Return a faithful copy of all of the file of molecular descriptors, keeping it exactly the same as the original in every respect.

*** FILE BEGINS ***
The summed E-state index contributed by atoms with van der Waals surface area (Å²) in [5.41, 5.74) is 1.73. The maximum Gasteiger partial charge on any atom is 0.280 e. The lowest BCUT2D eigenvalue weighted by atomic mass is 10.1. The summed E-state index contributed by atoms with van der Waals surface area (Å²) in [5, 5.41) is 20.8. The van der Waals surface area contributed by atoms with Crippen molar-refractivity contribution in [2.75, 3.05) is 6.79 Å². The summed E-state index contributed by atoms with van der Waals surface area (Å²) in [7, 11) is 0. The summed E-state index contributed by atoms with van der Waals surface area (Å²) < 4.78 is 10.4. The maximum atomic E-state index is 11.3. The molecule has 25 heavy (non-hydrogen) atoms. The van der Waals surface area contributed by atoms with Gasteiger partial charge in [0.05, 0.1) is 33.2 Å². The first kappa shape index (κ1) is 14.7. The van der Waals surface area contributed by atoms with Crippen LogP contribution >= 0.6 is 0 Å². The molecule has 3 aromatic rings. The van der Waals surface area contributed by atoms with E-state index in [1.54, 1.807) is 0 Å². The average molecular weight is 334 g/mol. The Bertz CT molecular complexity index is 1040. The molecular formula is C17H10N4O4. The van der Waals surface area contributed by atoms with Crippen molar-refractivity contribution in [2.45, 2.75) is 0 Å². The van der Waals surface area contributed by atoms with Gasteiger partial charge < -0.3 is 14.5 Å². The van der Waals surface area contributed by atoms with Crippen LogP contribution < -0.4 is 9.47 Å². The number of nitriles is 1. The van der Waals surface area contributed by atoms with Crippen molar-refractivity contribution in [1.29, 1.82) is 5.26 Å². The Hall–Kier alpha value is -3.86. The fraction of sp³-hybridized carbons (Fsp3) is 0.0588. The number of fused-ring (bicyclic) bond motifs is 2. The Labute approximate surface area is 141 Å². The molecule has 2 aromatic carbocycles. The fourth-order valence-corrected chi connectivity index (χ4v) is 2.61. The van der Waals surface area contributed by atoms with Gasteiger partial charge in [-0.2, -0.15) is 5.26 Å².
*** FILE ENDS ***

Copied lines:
The summed E-state index contributed by atoms with van der Waals surface area (Å²) in [5.41, 5.74) is 1.73. The maximum Gasteiger partial charge on any atom is 0.280 e. The lowest BCUT2D eigenvalue weighted by atomic mass is 10.1. The summed E-state index contributed by atoms with van der Waals surface area (Å²) in [5, 5.41) is 20.8. The van der Waals surface area contributed by atoms with Crippen molar-refractivity contribution in [2.75, 3.05) is 6.79 Å². The summed E-state index contributed by atoms with van der Waals surface area (Å²) in [7, 11) is 0. The summed E-state index contributed by atoms with van der Waals surface area (Å²) < 4.78 is 10.4. The maximum atomic E-state index is 11.3. The molecule has 25 heavy (non-hydrogen) atoms. The van der Waals surface area contributed by atoms with Gasteiger partial charge in [0.05, 0.1) is 33.2 Å². The first kappa shape index (κ1) is 14.7. The van der Waals surface area contributed by atoms with Crippen LogP contribution >= 0.6 is 0 Å². The molecule has 3 aromatic rings. The van der Waals surface area contributed by atoms with E-state index in [1.54, 1.807) is 0 Å². The average molecular weight is 334 g/mol. The Bertz CT molecular complexity index is 1040. The molecular formula is C17H10N4O4. The van der Waals surface area contributed by atoms with Crippen molar-refractivity contribution in [2.45, 2.75) is 0 Å². The van der Waals surface area contributed by atoms with Gasteiger partial charge < -0.3 is 14.5 Å². The van der Waals surface area contributed by atoms with Crippen LogP contribution < -0.4 is 9.47 Å². The number of nitriles is 1. The van der Waals surface area contributed by atoms with Crippen molar-refractivity contribution in [1.29, 1.82) is 5.26 Å². The Hall–Kier alpha value is -3.86. The fraction of sp³-hybridized carbons (Fsp3) is 0.0588. The number of fused-ring (bicyclic) bond motifs is 2. The Labute approximate surface area is 141 Å². The molecule has 2 aromatic carbocycles. The fourth-order valence-corrected chi connectivity index (χ4v) is 2.61. The van der Waals surface area contributed by atoms with Gasteiger partial charge in [-0.2, -0.15) is 5.26 Å².